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Multi-cloud computing is the combination of public cloud environments from multiple cloud vendors. For example, AWS might be used for networking and Azure is used for database services. An IBM survey found that 85 percent of organizations are using a multi-cloud approach, and IBM expects that within the next three years that 98 percent of companies will be using multi-cloud.
Multi-cloud lets businesses choose the best platform for the task and also reduces the chance of vendor lock-in. Multi-cloud can also provide greater resiliency and could allow businesses to re-balance their computing resources in the case of outages or changes in user demand.
But the disadvantage of multi-cloud is the extra complexity involved in getting it to work and to secure it. Multi-cloud organizations were more prone to data breaches. A survey from Nominet found that 52 percent of multi-cloud organizations experienced a breach over a one month period compared to 24 percent of organizations that used a single cloud.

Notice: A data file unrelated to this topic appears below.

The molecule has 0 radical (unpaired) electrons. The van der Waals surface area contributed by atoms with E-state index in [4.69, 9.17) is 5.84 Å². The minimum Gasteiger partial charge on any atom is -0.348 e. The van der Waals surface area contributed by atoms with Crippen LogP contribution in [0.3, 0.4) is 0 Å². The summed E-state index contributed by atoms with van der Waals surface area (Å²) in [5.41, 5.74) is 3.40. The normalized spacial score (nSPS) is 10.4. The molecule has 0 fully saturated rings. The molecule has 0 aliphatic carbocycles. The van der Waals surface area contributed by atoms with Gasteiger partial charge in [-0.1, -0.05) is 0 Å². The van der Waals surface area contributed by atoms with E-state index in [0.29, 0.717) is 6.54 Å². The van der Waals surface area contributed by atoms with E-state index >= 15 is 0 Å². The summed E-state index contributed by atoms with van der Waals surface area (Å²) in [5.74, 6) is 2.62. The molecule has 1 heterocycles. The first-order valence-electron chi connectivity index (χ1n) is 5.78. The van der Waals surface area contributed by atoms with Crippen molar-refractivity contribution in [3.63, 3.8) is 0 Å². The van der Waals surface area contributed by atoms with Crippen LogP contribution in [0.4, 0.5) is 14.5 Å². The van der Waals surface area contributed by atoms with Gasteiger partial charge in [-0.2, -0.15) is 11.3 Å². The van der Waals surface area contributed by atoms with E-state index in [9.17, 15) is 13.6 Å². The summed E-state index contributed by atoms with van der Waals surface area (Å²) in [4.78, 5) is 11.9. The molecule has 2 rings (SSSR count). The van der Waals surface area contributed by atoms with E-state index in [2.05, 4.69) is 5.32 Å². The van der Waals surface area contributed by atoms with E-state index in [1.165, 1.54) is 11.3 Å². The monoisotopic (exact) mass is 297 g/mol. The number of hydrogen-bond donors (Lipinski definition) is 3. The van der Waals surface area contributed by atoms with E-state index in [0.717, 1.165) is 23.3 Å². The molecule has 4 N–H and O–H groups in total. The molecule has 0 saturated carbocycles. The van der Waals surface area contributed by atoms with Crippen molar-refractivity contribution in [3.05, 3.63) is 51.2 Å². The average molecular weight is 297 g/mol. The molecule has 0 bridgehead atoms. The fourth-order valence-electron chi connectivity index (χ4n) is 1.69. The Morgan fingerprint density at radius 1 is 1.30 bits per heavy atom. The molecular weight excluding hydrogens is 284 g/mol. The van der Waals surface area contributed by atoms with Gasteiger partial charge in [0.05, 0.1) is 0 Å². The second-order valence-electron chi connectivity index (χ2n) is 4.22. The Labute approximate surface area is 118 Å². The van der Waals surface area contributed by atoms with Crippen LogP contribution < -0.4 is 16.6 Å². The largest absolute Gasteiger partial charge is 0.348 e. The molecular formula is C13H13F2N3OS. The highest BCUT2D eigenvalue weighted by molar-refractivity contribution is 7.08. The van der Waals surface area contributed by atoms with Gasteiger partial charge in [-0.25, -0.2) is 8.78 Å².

David Friend, CEO & Co-founder, Wasabi Technologies, wrote that “no provider can be the best at everything and history would tell us that monopolies don’t last. Inevitably, a one-stop-shop cannot stay at the edge of innovation in all areas when faced with more specialised competitors. In future years, we can look forward to a much greater variety of vendors with different specialities. While the big 3 will continue to thrive, they won’t be able to lock in customers as they’ve done traditionally. Customers are becoming wise to the benefits of multi cloud both from a cost and flexibility perspective.”